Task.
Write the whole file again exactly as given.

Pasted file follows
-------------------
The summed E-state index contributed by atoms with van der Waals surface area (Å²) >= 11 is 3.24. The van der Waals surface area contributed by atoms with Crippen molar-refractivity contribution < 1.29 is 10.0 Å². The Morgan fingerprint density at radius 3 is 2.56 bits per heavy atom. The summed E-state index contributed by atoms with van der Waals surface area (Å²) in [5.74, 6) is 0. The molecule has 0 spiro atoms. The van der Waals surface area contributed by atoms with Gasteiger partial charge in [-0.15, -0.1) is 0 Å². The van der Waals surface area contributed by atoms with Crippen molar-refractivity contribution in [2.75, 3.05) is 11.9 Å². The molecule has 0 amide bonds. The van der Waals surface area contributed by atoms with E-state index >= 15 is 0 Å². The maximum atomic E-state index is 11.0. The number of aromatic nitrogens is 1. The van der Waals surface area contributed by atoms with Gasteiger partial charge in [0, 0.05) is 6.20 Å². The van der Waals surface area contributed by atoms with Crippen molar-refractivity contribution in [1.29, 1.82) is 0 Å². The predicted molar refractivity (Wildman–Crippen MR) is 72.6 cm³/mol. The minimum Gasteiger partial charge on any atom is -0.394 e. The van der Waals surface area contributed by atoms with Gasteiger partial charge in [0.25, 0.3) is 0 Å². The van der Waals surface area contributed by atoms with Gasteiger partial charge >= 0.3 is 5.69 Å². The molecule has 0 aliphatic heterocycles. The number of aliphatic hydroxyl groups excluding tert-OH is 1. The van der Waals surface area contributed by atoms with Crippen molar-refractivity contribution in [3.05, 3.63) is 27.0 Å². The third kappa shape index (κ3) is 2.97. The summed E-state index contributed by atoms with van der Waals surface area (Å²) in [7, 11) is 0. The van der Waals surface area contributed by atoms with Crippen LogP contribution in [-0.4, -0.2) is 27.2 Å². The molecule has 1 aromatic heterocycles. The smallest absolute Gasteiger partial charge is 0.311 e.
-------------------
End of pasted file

The summed E-state index contributed by atoms with van der Waals surface area (Å²) >= 11 is 3.24. The van der Waals surface area contributed by atoms with Crippen molar-refractivity contribution < 1.29 is 10.0 Å². The Morgan fingerprint density at radius 3 is 2.56 bits per heavy atom. The summed E-state index contributed by atoms with van der Waals surface area (Å²) in [5.74, 6) is 0. The molecule has 0 spiro atoms. The van der Waals surface area contributed by atoms with Gasteiger partial charge in [-0.15, -0.1) is 0 Å². The van der Waals surface area contributed by atoms with Crippen molar-refractivity contribution in [2.75, 3.05) is 11.9 Å². The molecule has 0 amide bonds. The van der Waals surface area contributed by atoms with E-state index >= 15 is 0 Å². The maximum atomic E-state index is 11.0. The number of aromatic nitrogens is 1. The van der Waals surface area contributed by atoms with Gasteiger partial charge in [0, 0.05) is 6.20 Å². The van der Waals surface area contributed by atoms with Crippen molar-refractivity contribution in [1.29, 1.82) is 0 Å². The predicted molar refractivity (Wildman–Crippen MR) is 72.6 cm³/mol. The minimum Gasteiger partial charge on any atom is -0.394 e. The van der Waals surface area contributed by atoms with Gasteiger partial charge in [0.25, 0.3) is 0 Å². The van der Waals surface area contributed by atoms with Gasteiger partial charge >= 0.3 is 5.69 Å². The molecule has 0 aliphatic heterocycles. The number of aliphatic hydroxyl groups excluding tert-OH is 1. The van der Waals surface area contributed by atoms with Crippen molar-refractivity contribution in [3.05, 3.63) is 27.0 Å². The third kappa shape index (κ3) is 2.97. The summed E-state index contributed by atoms with van der Waals surface area (Å²) in [7, 11) is 0. The van der Waals surface area contributed by atoms with Crippen LogP contribution in [-0.4, -0.2) is 27.2 Å². The molecule has 1 aromatic heterocycles. The smallest absolute Gasteiger partial charge is 0.311 e.